- Overtime Roulette: Seven Mistakes that Could Cost You
- November 14, 2011 | Author: Kraig J. Marton
- Law Firm: Jaburg & Wilk, P.C. - Phoenix Office
In 2010, The Department of Labor, DOL, launched a “We can help” http://www.dol.gov/wecanhelp/ campaign encouraging employees to contact DOL if they believe they are being paid incorrectly. DOL hired celebrities such as actor, Jimmy Smits to help convey its message and commercials are appearing on local television as well as in movie theaters. They also hired more investigators to enforce FLSA requirements and based on our experience it appears that wage and hour audits are on the rise.
Wage and hour auditors normally inspect employer payroll records for the past two years reviewing both current and former employees. However, if it is believed that an employer has willfully violated FLSA provisions, investigators can review payroll records for three years.
In addition, if it is believed that the employer willfully violated the FLSA, the Secretary of Labor may file suit for back wages and an equal amount as liquidated damages. In simplistic terms, if an employer willfully violated the FLSA, the back wages owed can be doubled! The DOL can also enforce civil money penalties of up to $1,000 for willful and repeated violations. http://www.dol.gov/whd/regs/compliance/hrg.htm
Seven Common Mistakes Employers Make
Employers often find it easy to comply with the FLSA’s child labor provisions as well as minimum wage requirements, which in Arizona is $7.35 per hour. However, the typical FLSA violations employers make are much more complex and often involve overtime, misclassification of employees and not paying for off the clock work.
1. Not paying overtime
Non-exempt employees are entitled to 1 ½ times their hourly rate for all hours worked in excess of 40 hours per week. Employers often think that if the employee agrees to be paid straight time for hours worked in excess of 40 hours per week, that there isn’t a problem. However, even if an employee agrees to be paid straight time for hours worked in excess of 40 hours per week, paying a non-exempt employee anything other than overtime is a violation of FLSA.
2. Not paying overtime for piece rate or piecework - very common in the construction industry
Employers must also pay overtime for piecework if an employee works more than 40 hours within a work week. The employee is entitled to one-half of the regular rate for each hour worked above 40 per workweek, in addition to their regular piece rate compensation. The overtime pay due must be computed on the basis of the average hourly rate and is calculated by dividing the total pay for employment in any workweek by the total number of hours worked.
For example, if John Doe is paid on a piecework basis and works 50 hours in a week and earns $450 in that work week, the employee’s regular rate for that workweek would be $9 per hour. The employee should then also receive an additional $4.50 for each hour worked over 40 hours - an additional $45 for the 10 overtime hours worked for a total of $495.00 for that week.
3. Misclassification of employees - (Non-Exempt from overtime earnings vs. Exempt from overtime earnings)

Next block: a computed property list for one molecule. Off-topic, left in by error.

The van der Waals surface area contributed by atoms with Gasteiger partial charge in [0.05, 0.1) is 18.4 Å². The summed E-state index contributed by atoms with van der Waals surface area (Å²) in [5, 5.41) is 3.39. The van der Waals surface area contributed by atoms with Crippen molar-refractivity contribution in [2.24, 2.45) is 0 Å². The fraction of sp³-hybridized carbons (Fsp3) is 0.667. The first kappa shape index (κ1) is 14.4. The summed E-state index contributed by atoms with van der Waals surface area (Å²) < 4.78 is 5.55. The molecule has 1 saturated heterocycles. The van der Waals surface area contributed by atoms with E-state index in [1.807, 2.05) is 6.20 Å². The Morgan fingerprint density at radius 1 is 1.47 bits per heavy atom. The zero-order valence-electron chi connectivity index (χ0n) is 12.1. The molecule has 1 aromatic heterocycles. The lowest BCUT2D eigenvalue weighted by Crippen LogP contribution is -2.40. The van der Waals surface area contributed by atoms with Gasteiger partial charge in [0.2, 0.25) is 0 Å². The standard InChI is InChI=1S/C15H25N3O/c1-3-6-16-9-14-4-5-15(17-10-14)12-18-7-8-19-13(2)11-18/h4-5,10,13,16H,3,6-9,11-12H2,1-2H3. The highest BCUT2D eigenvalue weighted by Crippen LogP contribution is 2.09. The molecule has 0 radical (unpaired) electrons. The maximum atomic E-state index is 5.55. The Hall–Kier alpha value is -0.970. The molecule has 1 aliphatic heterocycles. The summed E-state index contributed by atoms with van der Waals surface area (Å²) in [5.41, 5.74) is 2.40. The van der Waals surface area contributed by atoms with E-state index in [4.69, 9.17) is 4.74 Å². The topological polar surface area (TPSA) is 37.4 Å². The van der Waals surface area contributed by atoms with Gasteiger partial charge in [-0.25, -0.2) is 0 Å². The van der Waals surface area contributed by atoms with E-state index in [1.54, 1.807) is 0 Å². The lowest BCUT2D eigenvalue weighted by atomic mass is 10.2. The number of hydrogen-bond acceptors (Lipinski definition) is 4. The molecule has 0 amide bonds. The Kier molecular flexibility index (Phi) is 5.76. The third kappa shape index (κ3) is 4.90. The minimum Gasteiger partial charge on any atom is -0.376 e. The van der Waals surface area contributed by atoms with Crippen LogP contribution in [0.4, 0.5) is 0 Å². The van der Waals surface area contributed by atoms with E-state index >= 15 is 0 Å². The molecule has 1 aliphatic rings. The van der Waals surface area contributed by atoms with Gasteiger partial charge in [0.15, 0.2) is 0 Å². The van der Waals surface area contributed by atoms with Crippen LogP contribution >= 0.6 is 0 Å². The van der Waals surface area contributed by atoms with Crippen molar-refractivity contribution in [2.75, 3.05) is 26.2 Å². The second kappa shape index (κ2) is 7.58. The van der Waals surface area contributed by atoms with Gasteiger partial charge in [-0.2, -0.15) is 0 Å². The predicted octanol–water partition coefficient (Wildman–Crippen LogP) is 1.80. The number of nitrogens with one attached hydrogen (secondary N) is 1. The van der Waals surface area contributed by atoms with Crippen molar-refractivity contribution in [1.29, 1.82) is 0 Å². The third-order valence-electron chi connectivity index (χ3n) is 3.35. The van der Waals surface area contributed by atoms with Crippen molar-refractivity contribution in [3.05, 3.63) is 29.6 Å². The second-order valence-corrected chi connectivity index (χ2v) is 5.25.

Classifying employees as non-exempt or exempt is a challenging process, which is often difficult for small businesses, especially if they do not have a human resource professional to assist them. The FLSA requires that jobs meet both a salary test and duties test before being classified as exempt from overtime.
The salary tests looks at both the salary basis and the salary level. When an employer decides to pay an employee a salary the employer is required to pay the salary regardless of the amount or quality of work performed and even if no work is performed. Additionally, the employee’s base pay cannot be reduced for partial day absences. For example, if an office closes early as there are few customers and an employee is paid on a salary basis, the employer must still pay the employee’s full salary.
The salary level portion of the salary test requires that employees be paid at least $455 per week or more to be considered exempt from overtime regulations. If a position meets the salary tests then the duties of the position need to be considered to determine if the position is truly exempt.
Common exemptions from FLSA provisions are positions where the job duties are classified as Executive, Administrative and Professional. Outside sales positions and Computer Professionals that make $27.63 or more per hour are often exempt from FLSA as well. There are also many other exempt positions and often it seems as if there is not a rhyme or reason to the exemption. For example, teachers are considered exempt, but police officers are classified as non-exempt.
Further, just because a position is considered to have some functions in a certain classification does not mean the that position is exempt. The FLSA requires that the employee must perform duties within the exemptions and “meet all prongs of the applicable exemption test.” For example, a Payroll Coordinator, may serve some administrative functions, but if the position is not directly related to the management or general business operations or the position does not require the use of independent judgment, the position would be considered non-exempt. http://www.iu.edu/~uhrs/flsa/FLSA&under;PP&under;Summary.ppt#288,10,Duties Test